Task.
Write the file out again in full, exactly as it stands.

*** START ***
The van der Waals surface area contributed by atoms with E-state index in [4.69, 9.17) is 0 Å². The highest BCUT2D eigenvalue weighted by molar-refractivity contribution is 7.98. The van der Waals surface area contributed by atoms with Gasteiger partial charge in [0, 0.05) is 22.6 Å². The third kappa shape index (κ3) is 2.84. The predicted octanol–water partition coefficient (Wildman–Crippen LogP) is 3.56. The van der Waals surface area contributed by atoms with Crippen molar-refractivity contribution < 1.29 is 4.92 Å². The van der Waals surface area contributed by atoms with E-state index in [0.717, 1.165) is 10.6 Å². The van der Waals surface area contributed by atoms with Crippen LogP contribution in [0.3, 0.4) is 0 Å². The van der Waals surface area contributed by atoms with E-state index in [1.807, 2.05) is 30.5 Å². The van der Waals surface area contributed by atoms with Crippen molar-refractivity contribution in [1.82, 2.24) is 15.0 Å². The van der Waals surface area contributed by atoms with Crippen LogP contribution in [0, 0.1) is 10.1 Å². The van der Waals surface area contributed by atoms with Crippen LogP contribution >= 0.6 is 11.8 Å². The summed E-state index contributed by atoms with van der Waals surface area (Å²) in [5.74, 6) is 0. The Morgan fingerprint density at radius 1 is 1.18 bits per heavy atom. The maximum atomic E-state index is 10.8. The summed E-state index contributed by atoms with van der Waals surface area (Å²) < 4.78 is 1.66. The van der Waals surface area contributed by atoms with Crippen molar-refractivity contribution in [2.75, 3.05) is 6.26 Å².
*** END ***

The van der Waals surface area contributed by atoms with E-state index in [4.69, 9.17) is 0 Å². The highest BCUT2D eigenvalue weighted by molar-refractivity contribution is 7.98. The van der Waals surface area contributed by atoms with Gasteiger partial charge in [0, 0.05) is 22.6 Å². The third kappa shape index (κ3) is 2.84. The predicted octanol–water partition coefficient (Wildman–Crippen LogP) is 3.56. The van der Waals surface area contributed by atoms with Crippen molar-refractivity contribution < 1.29 is 4.92 Å². The van der Waals surface area contributed by atoms with E-state index in [0.717, 1.165) is 10.6 Å². The van der Waals surface area contributed by atoms with Crippen LogP contribution in [0.3, 0.4) is 0 Å². The van der Waals surface area contributed by atoms with E-state index in [1.807, 2.05) is 30.5 Å². The van der Waals surface area contributed by atoms with Crippen molar-refractivity contribution in [1.82, 2.24) is 15.0 Å². The van der Waals surface area contributed by atoms with Crippen LogP contribution in [0, 0.1) is 10.1 Å². The van der Waals surface area contributed by atoms with Crippen LogP contribution >= 0.6 is 11.8 Å². The summed E-state index contributed by atoms with van der Waals surface area (Å²) in [5.74, 6) is 0. The Morgan fingerprint density at radius 1 is 1.18 bits per heavy atom. The maximum atomic E-state index is 10.8. The summed E-state index contributed by atoms with van der Waals surface area (Å²) < 4.78 is 1.66. The van der Waals surface area contributed by atoms with Crippen molar-refractivity contribution in [2.75, 3.05) is 6.26 Å².